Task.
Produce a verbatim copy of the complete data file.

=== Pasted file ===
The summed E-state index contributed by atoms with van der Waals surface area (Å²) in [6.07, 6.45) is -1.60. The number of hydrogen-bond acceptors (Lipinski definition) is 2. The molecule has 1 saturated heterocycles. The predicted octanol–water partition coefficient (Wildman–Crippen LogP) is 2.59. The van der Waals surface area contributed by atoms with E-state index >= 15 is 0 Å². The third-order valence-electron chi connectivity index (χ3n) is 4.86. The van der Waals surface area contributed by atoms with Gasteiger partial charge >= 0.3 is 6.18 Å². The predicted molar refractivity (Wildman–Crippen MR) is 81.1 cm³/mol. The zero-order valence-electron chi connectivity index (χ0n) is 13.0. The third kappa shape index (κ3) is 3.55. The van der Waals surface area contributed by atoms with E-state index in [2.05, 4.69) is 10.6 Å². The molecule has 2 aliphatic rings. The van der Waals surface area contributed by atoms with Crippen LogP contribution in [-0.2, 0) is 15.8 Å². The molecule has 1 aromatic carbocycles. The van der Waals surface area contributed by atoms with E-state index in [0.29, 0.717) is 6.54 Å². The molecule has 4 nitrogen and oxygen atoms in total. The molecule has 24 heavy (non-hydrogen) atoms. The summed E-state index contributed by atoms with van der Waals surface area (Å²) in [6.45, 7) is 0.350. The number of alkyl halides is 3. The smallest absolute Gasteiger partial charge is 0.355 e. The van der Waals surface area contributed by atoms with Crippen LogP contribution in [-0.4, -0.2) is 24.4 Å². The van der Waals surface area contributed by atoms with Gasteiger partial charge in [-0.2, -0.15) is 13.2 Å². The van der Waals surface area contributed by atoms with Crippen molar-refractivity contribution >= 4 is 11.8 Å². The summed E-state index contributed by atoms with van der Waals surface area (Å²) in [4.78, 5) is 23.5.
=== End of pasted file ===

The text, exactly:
The summed E-state index contributed by atoms with van der Waals surface area (Å²) in [6.07, 6.45) is -1.60. The number of hydrogen-bond acceptors (Lipinski definition) is 2. The molecule has 1 saturated heterocycles. The predicted octanol–water partition coefficient (Wildman–Crippen LogP) is 2.59. The van der Waals surface area contributed by atoms with E-state index >= 15 is 0 Å². The third-order valence-electron chi connectivity index (χ3n) is 4.86. The van der Waals surface area contributed by atoms with Gasteiger partial charge >= 0.3 is 6.18 Å². The predicted molar refractivity (Wildman–Crippen MR) is 81.1 cm³/mol. The zero-order valence-electron chi connectivity index (χ0n) is 13.0. The third kappa shape index (κ3) is 3.55. The van der Waals surface area contributed by atoms with E-state index in [2.05, 4.69) is 10.6 Å². The molecule has 2 aliphatic rings. The van der Waals surface area contributed by atoms with Crippen LogP contribution in [-0.2, 0) is 15.8 Å². The molecule has 1 aromatic carbocycles. The van der Waals surface area contributed by atoms with E-state index in [0.29, 0.717) is 6.54 Å². The molecule has 4 nitrogen and oxygen atoms in total. The molecule has 24 heavy (non-hydrogen) atoms. The summed E-state index contributed by atoms with van der Waals surface area (Å²) in [6.45, 7) is 0.350. The number of alkyl halides is 3. The smallest absolute Gasteiger partial charge is 0.355 e. The van der Waals surface area contributed by atoms with Crippen LogP contribution in [-0.4, -0.2) is 24.4 Å². The van der Waals surface area contributed by atoms with Gasteiger partial charge in [-0.2, -0.15) is 13.2 Å². The van der Waals surface area contributed by atoms with Crippen molar-refractivity contribution >= 4 is 11.8 Å². The summed E-state index contributed by atoms with van der Waals surface area (Å²) in [4.78, 5) is 23.5.